The need for addressing postpartum symptoms in physical therapy is not yet being fulfilled. There remains a great need for assistance from all disciplines, including physical therapy, to pressure insurance companies, hospitals and universities to implement these new evidence-based suggestions into practice. The conversation  around women’s health needs to change, with increased stress on its importance. The ACOG has suggested that the “fourth trimester” be the first twelve weeks postpartum and has highlighted the need for insurance companies to reimburse for care during this time to help facilitate this systematic shift (Stuebe et al., 2018). The ACOG has officially recognized the essential role of physical therapists on the team to provide well rounded care. Historically, child birth has not been viewed as a musculoskeletal injury that needed the assistance of physical therapy but, like other injuries, physical therapy is essential to regain proper muscular function, sensation and strength to return acts of daily living.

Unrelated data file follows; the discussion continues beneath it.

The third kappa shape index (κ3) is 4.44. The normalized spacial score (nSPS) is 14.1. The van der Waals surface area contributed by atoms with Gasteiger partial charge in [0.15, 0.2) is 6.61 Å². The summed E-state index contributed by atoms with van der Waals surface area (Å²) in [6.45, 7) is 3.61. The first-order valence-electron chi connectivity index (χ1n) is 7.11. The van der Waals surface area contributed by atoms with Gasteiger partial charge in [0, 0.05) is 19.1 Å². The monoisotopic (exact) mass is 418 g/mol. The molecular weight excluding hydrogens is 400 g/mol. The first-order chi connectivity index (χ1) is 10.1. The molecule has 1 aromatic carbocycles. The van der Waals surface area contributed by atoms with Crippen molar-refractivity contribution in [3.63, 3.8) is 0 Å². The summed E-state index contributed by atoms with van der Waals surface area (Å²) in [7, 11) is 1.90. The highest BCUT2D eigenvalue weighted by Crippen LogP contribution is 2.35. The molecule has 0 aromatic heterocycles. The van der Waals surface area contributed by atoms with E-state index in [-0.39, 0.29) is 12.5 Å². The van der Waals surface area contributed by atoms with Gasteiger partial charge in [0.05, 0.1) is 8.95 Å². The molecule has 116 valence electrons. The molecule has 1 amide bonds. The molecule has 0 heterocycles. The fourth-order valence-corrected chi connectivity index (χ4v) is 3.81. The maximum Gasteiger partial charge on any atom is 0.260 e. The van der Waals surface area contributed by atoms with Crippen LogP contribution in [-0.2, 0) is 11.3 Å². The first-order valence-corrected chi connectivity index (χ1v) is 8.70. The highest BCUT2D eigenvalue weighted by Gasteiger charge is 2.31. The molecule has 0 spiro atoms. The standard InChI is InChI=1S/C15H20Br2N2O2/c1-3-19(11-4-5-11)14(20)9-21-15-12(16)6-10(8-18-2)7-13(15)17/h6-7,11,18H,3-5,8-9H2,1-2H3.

Implementing a reimbursable “fourth trimester” care is a proactive approach that needs to be supported by the rest of the healthcare profession. This would provide better quality of life for the patient to prevent future issues and, ultimately, it must be treated like any other preventive measure to aid in reducing lifetime healthcare costs.The physical therapy field continues to be a powerful advocate in improving patient outcomes. By joining multidisciplinary teams and uniting together, we can influence the healthcare system to be more dynamic and patient-centered. Through advocacy work and research, physical therapists are integral to changing outdated practices, such as the recent shift from immobilizing patients with broken bones for weeks to the evidence-based practice of getting patients moving immediately following injury for better and faster recoveries. We need awareness, advocacy, and follow up research to help implement the major systemic shift of longer, custom rehabilitation postpartum. By starting to teach the importance of these issues in physical therapy programs, upcoming therapists will be better equipped to incorporate this knowledge into their practices. I plan on making a tangible difference by beginning small. During my program, I will partner with organizations advocating for this change, starting with my first summer clinical with Peak Performance Physical Therapy in Missoula. I will also facilitate conversations within my program and classes around women’s health to break down some of the stigma that surrounds it.